Txomin Etxaniz has also just started making a traditional method sparkling wine that had myself and other scribes on the trip reaching for their plaudits. Given the wine’s high acidity, this dry sparkler was a dead ringer for Champagne and should be looked out for, as and when it comes out of its limited on-site-sales-only production.
Here at Txomin Etxaniz and at Gaintza, a smaller family-owned winery in the same region the change is also in how the vineyards are managed. Traditionally Txakolí has been grown on parra vines, which resemble the pergola system used for Albarino in Galicia. By carrying the vines well above the ground the parra system alleviates the humidity and resulting mildew that is a constant issue here.
The high rainfall means that with the parra system on slopes, the vines are allowed to grow into one another to form a protective canopy that will help prevent soil erosion. But, given the low annual sunlight, the canopy has to be constantly pruned back to allow the grapes to ripen – an unenviable amount of work in the vineyard.
Parra is slowly being replaced by modern espaliers trellises that are 30% cheaper to manage according to Gaintza’s, Joseba Lazkano, although parra is one area of tradition that is hard to turn your back on.
The vines at Gaintza were planted by Lazkano’s great grandfather, a giant photo of whom graces the tasting room wall – vines which were at a height where they could only be tended by being on your knees. Hard to uproot those for new stock.
Lazkano explained that 90% of his Txakolí is sold to locals but that is beginning to change with him and his siblings overseeing a re-branding makeover to bring the winery up to speed – using modern, clean design and typefaces and giving the whole winery an impressive brand synergy. Aitako, the extended lees wine from Gaintza was a joy and, even though the labels have changed great grandpa is still on the label, although now in more Clip-art form.
Another very new development was at Artomaña Txakolina where a pipe at the base of the fermentation tanks pumps a five second burst of CO2 through the lees every eight hours for a total of two months – to replace any CO2 that may have been lost in the winemaking process and giving added fizz to the wine. This is the first year this experiment has been conducted – a development funded by the Basque government.
If you try just six Txakolí wines then these are the ones to buy:
Getariako Txakolina, 2016, Gaintza (Liberty)
This was my favourite traditional Txakolí from the trip, the first mouthful was like fresh sea spray – spritzy, saline, green apple sherbet. You would pair this with sushi, fish rice or have it on a traditional bar crawl called a poteo. (DO Txakolí Guetaria)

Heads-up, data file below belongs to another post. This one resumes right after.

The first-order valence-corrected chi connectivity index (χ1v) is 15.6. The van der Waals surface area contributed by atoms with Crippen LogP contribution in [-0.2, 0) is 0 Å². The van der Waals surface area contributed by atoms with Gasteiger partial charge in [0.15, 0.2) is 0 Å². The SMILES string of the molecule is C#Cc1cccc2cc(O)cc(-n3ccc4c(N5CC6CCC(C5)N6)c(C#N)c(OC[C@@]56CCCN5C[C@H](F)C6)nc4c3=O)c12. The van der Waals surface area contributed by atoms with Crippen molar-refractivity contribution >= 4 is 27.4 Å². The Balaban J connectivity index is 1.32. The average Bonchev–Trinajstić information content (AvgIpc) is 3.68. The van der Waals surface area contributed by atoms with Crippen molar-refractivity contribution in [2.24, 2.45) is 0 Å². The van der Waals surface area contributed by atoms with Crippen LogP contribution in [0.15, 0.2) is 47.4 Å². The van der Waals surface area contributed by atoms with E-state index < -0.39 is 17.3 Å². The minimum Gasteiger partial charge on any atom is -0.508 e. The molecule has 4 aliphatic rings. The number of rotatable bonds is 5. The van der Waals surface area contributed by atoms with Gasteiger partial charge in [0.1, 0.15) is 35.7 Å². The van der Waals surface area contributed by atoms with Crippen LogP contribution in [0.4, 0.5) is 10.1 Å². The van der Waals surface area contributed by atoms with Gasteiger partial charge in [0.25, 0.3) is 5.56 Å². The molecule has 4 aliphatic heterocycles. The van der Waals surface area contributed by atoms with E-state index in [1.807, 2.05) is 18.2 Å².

Malkoa, 2015, Bodegas Astobiza (various)
Astobiza’s entry level Txakolí reminded me of Greek varietals – with a slight pine forest, herby nature to them – and being from Ayala Valley in the DO Txakolí Álava the wines are still and non-zesty. This had texture, salinity and a bit of heat on the finish and delightful flavours of grapefruit and lime marmalade. From single vineyard 100% Ondarrabi Zuri and, helpfully, the label says ‘aged wines’.
7, 2012, Bodegas Itsasmendi (Alliance)
Try and get the 2012 but, to be honest, all of the vintages were good with some more outstanding than others. The 2012 was more gastronomic in profile. It had a hint of Gewurtz in the mouth but wonderful precision and focus. A real class act. (DO Txakolí Vizcaya)
Aitako, 2014 Gaintza (Liberty)
85% of this extended lees-aged Txakolí is made up of Hondarrabi Zuri (white) with Hondarrabi Beltza (red) and Chardonnay completing the blend. The wine has spent a year on lees and then another year ageing in the bottle. There is still lemon zest and spritz to the wine but it is much more subdued and disappears in the glass leaving a more rounded wine with greater depth
TX, 2016, Txomin Etxaniz (Gonzalez Byass)
Xarmant, 2016, Artimaña Txakolina (N/A)
Interestingly, we all preferred this winery’s traditional Txakolí over his extended lees aged wine. The translation of the name means ‘charming’ and it was exactly that – unpretentious, fresh with real minerality turned up. This is a wine where the winemaker produces a mass of customised labels. Not currently available in the UK but hopefully that will change soon. (DO Txakolí Álava).